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30 Jul 2018

Post-Brexit medicines - stuck in the UK?

The EMA needs to provide more action and guidance to help UK pharmaceutical manufacturers, says Thomas Beck, senior vice president, quality management, Recipharm.

Following its latest survey, which questioned pharmaceutical companies on their preparedness for Brexit, the EMA has warned that the supply of more than 100 medicines manufactured solely in the UK is at risk of disruption post-Brexit because the necessary work to ensure they can be licensed and released for sale in mainland Europe has not been carried out.

"As a CDMO with a presence in both the UK and mainland Europe, we are well positioned to support our customers through the Brexit transition and have a taskforce dedicated to meeting the challenge head-on. We also expect to see a greater demand for outsourced manufacturing services from UK Marketing Authorization Holders wishing to supply to Europe, which is further supported by the EMA’s latest survey results, which revealed a lack of readiness for Brexit.

"Of course, ensuring the reliable supply of medicines post-Brexit is paramount and should be one of the main focuses of the industry over the coming months. We would like to see more action and guidance from the EMA to help pharmaceutical manufacturers understand the implications and make the required preparations.

"The best outcome is that a mutual recognition agreement is maintained between the EU and UK, meaning UK manufacturers will be able to continue to follow the EMA regulatory guidelines. The worst-case scenario, where no agreement is reached, may result in medicine shortages, which is extremely concerning.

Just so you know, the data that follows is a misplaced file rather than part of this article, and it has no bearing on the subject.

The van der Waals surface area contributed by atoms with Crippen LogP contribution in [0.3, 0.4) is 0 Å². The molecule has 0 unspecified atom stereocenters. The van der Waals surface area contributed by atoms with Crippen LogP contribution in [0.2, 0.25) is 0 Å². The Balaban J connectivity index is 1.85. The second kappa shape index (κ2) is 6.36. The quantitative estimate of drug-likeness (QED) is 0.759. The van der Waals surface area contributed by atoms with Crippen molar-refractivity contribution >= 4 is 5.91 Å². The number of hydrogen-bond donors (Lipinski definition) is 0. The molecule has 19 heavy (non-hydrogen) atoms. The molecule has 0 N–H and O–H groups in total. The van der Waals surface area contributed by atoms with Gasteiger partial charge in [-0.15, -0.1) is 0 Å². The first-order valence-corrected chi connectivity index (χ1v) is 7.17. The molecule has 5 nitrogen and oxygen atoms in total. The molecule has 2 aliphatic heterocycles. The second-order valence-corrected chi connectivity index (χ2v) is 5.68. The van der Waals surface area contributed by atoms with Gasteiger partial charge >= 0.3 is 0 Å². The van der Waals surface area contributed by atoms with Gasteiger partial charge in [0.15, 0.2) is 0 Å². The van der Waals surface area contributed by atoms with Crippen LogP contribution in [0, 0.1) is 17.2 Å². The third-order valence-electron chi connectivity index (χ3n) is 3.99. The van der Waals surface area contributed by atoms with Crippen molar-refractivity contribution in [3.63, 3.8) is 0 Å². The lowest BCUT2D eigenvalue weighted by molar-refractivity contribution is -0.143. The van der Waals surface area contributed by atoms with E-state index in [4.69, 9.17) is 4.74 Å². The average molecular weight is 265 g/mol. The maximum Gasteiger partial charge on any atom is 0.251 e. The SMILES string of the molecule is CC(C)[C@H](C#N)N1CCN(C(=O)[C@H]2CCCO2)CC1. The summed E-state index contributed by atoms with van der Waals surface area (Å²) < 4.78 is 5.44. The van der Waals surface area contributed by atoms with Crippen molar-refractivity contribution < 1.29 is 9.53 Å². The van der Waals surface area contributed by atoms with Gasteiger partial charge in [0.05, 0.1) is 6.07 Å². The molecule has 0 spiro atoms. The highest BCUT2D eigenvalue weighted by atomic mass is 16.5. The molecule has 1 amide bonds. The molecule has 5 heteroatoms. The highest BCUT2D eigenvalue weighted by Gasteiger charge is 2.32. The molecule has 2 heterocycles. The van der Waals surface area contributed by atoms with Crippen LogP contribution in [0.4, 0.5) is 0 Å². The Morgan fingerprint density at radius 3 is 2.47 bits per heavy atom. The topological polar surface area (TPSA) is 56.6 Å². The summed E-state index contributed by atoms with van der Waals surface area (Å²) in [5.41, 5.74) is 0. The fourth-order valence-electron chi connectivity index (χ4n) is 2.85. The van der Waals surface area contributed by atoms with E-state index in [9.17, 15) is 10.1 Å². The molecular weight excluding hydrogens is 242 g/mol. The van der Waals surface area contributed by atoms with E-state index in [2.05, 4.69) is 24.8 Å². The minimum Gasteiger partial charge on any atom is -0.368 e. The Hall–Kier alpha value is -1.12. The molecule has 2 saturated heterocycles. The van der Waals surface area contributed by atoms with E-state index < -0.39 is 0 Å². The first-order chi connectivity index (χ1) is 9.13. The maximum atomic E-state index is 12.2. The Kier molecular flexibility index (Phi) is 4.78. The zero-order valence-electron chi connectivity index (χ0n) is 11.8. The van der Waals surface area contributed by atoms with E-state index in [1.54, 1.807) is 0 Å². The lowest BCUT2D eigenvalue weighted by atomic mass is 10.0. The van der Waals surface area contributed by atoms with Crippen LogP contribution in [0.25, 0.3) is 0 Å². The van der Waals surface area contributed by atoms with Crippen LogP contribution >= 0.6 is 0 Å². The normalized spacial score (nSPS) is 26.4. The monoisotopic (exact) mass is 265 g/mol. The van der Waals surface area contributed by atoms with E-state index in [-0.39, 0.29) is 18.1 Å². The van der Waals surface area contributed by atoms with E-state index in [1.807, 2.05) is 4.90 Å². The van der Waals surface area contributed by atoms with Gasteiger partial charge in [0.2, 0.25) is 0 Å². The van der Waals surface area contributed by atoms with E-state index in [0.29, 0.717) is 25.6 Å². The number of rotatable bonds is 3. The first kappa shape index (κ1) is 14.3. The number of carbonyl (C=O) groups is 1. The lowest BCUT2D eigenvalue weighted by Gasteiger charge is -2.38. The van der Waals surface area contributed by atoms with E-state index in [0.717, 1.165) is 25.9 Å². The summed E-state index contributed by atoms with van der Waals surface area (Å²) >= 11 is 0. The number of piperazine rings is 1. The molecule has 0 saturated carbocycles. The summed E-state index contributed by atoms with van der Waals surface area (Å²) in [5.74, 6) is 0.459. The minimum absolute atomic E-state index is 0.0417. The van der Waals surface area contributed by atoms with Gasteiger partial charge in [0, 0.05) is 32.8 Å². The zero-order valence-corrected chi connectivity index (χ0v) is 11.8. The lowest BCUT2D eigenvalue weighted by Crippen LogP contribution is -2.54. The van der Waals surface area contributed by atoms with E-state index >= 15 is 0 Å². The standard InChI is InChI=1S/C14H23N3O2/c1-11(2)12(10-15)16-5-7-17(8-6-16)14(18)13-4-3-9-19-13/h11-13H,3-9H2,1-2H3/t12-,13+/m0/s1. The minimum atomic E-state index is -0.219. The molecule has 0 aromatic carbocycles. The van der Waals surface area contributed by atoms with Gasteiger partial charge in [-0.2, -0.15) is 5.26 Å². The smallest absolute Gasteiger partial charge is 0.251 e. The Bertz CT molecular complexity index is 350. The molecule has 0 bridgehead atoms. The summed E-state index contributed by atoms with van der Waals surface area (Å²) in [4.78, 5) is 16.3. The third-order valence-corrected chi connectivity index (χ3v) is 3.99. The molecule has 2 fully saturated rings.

"Treating the UK as a ‘third country’ post-Brexit also has the potential to create additional layers of complexity that manufacturers will have to adapt to if they are not already familiar with third-party importation practices.

"On the 17th July 2018, MPs backed an amendment to the government’s suggested Trade Bill on the regulation of medicines after Brexit. MPs voted for the UK to take “all necessary steps” to participate in the regulatory network operated by the EMA after it leaves the EU, which is certainly a positive step in favour of ensuring the smooth flow of medicines to British patients.

"The Brexit challenge needs to be faced in a pragmatic way and details need to be confirmed and communicated as a matter of priority or, as the EMA survey has found, patients across the UK and EU could suffer."

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